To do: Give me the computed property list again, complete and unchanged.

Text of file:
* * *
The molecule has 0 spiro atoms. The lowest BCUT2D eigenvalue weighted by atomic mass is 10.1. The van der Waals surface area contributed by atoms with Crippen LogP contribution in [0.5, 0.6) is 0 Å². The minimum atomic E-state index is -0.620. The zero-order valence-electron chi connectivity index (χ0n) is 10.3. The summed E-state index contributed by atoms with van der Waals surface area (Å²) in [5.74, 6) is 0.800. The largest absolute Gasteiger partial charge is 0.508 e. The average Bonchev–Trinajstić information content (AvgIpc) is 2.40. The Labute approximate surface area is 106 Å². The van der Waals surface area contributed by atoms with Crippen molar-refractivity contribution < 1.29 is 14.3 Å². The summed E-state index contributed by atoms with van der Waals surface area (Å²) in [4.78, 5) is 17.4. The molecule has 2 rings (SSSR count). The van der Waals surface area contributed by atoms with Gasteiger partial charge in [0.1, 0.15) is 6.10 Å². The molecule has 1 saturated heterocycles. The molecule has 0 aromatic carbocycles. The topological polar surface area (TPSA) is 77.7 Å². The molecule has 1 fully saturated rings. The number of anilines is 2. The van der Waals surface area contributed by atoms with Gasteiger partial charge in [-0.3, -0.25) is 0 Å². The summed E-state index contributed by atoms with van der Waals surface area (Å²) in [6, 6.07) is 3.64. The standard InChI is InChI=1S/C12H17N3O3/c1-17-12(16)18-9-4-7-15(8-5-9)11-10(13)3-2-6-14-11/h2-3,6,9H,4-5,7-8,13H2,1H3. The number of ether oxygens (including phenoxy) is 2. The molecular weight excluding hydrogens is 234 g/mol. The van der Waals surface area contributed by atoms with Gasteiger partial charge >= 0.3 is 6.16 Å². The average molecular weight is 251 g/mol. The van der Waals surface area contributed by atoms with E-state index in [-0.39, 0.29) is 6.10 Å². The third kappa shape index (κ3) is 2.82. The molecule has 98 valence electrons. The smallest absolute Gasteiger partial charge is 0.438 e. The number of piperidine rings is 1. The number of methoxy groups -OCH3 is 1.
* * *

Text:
The molecule has 0 spiro atoms. The lowest BCUT2D eigenvalue weighted by atomic mass is 10.1. The van der Waals surface area contributed by atoms with Crippen LogP contribution in [0.5, 0.6) is 0 Å². The minimum atomic E-state index is -0.620. The zero-order valence-electron chi connectivity index (χ0n) is 10.3. The summed E-state index contributed by atoms with van der Waals surface area (Å²) in [5.74, 6) is 0.800. The largest absolute Gasteiger partial charge is 0.508 e. The average Bonchev–Trinajstić information content (AvgIpc) is 2.40. The Labute approximate surface area is 106 Å². The van der Waals surface area contributed by atoms with Crippen molar-refractivity contribution < 1.29 is 14.3 Å². The summed E-state index contributed by atoms with van der Waals surface area (Å²) in [4.78, 5) is 17.4. The molecule has 2 rings (SSSR count). The van der Waals surface area contributed by atoms with Gasteiger partial charge in [0.1, 0.15) is 6.10 Å². The molecule has 1 saturated heterocycles. The molecule has 0 aromatic carbocycles. The topological polar surface area (TPSA) is 77.7 Å². The molecule has 1 fully saturated rings. The number of anilines is 2. The van der Waals surface area contributed by atoms with Gasteiger partial charge in [-0.3, -0.25) is 0 Å². The summed E-state index contributed by atoms with van der Waals surface area (Å²) in [6, 6.07) is 3.64. The standard InChI is InChI=1S/C12H17N3O3/c1-17-12(16)18-9-4-7-15(8-5-9)11-10(13)3-2-6-14-11/h2-3,6,9H,4-5,7-8,13H2,1H3. The number of ether oxygens (including phenoxy) is 2. The molecular weight excluding hydrogens is 234 g/mol. The van der Waals surface area contributed by atoms with Gasteiger partial charge >= 0.3 is 6.16 Å². The average molecular weight is 251 g/mol. The van der Waals surface area contributed by atoms with E-state index in [-0.39, 0.29) is 6.10 Å². The third kappa shape index (κ3) is 2.82. The molecule has 98 valence electrons. The smallest absolute Gasteiger partial charge is 0.438 e. The number of piperidine rings is 1. The number of methoxy groups -OCH3 is 1.